If we've learned anything from World of Warcraft, it's that strategy games and MMOs go hand in hand. Blizzard's role-playing game has been consuming lives for over a decade now, but it began as an RTS that was arguably every bit as engrossing. Line of Defense is taking a different approach. This MMO has now spawned a tactics game available for Windows, Mac OS X, iOS, and, yes, Android - all on the same day.
An Android version of Dungeon Keeper became available worldwide two days ago, and some of you took to the comments to express how you would never, ever, consider downloading another free-to-play game from EA. Imagine if all of your complaints were combined into a single YouTube video and bottled up into eight hilarious, rage-filled minutes. That's what Nerd3 has done for us. Be warned, the audio is pretty NSFW, even though the video is fine.
Dungeon Keeper is a strategy video game that originally appeared for the PC in the 90s, but late last year EA released a refreshed version just for mobile. The game hit Android in October, but it was only available in a handful of countries. People living elsewhere have had to be patient, but now that wait has come to an end. Dungeon Keeper for Android is now available worldwide.
The warriors of LEGO's Ninjago franchise aren't your old-school ninjas of feudal Japan. These heroes are bold enough to draw their blades in a more modern time, one filled with futuristic corridors, glowing elevator shafts, and dangerous lasers. Yet unlike Tecmo's Ryu Hayabusa, these ninjas don't square off against armed gunmen. They're out to rid Ninjago City of the possessed-scientist Cyrus Borg and his army of minions. Of course, the only way to do this in Ninjago Rebooted is by racing to the top of Borg Tower.
Most games that get released for Android are decidedly casual. They're intended for quick, pick-up-and-play encounters when you have a few moments to kill while waiting in the fast food line or in the back seat of a cab. Most, frankly, can't compare to the lean-back experience we get from console games (or the lean-forward immersion of their PC brethren). Square Enix's Deus Ex: The Fall is a different beast entirely.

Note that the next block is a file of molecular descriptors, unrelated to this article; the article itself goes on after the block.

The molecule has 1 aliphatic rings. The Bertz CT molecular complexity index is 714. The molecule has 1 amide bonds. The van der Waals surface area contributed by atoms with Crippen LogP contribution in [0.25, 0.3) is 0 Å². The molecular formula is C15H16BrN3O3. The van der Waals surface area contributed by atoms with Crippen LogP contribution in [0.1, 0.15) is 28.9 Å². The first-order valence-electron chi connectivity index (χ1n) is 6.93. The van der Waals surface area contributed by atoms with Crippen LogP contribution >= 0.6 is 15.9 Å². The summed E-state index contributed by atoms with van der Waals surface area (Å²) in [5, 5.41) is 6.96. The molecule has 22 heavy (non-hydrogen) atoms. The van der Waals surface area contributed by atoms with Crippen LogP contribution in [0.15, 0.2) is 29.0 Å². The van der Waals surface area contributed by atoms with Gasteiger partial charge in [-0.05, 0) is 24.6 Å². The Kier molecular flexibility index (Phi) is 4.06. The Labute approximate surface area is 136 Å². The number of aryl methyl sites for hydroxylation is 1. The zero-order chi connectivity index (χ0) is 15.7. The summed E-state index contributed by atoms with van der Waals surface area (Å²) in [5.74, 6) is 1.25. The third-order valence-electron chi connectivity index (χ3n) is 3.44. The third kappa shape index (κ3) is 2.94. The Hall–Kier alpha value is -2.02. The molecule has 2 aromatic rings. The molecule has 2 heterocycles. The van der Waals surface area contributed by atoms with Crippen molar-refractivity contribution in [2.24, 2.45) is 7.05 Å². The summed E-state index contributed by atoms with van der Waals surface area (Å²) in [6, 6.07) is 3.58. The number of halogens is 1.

On the surface, Table Top Racing looks like just another mobile racing game. The cars are simple, the graphics are charming, and nothing about the title suggests any semblance of depth. But hold on to your cereal, because the cars about to drift their away across your kitchen table are packing more horsepower than it seems. Table Top Racing comes to us from the creator of Wipeout (Nick Burcombe, now CEO of Playrise Digital), and while this release may not have that series' over-the-top futuristic spectacle, it has enough content to suggest it was made by someone who knows what they are doing.
We are the Android Police, so it should come as no surprise that we have a soft spot for RoboCop. We understand what it's like to do the cop thing all while people fail to see you as anything other than a robot. We also get that times are tough right now, and with shrinking pensions and rising healthcare costs, this formerly dead guy crammed full of electronics has to try to make a living any way he can, even if it's by starring in another movie and getting in bed with Glu in order to market it.
Namco Bandai dropped a solid Dreamcast port of the original Soul Calibur at the end of November, and aside from its lack of multiplayer, it was as much fun as nostalgic fans would expect from a fighting game on a 5-inch touchscreen. Now the company is back with another release, and while it may not be - screw it, no intro for this game. Here are some screenshots of Hello Kitty Tap and Run.
The holidays are a very special time for PC gamers, when they must make lightning decisions based on very little information and/or impulse shopping. Of course I'm talking about the Steam sale, and as awesome as Steam is for cheap games, it's bloody terrible for streaming game videos. This being the case, it's a good thing that the long-overdue GameTrailers app has finally landed on Android, and you don't have to rely on Steam's awful embedded trailers.
The Ratchet and Clank series has been around for over a decade now, spawning one hit platformer after another. Stars Ratchet and Clank have appeared in multiple racing games and thrown a few punches in the fighting game, PlayStation All-Stars Battle Royale, but there's one genre that they have yet to appear in, one that's nearly a requisite these days - an infinite runner. Sony's latest mobile release, Ratchet and Clank: Before the Nexus, addresses this issue head-on.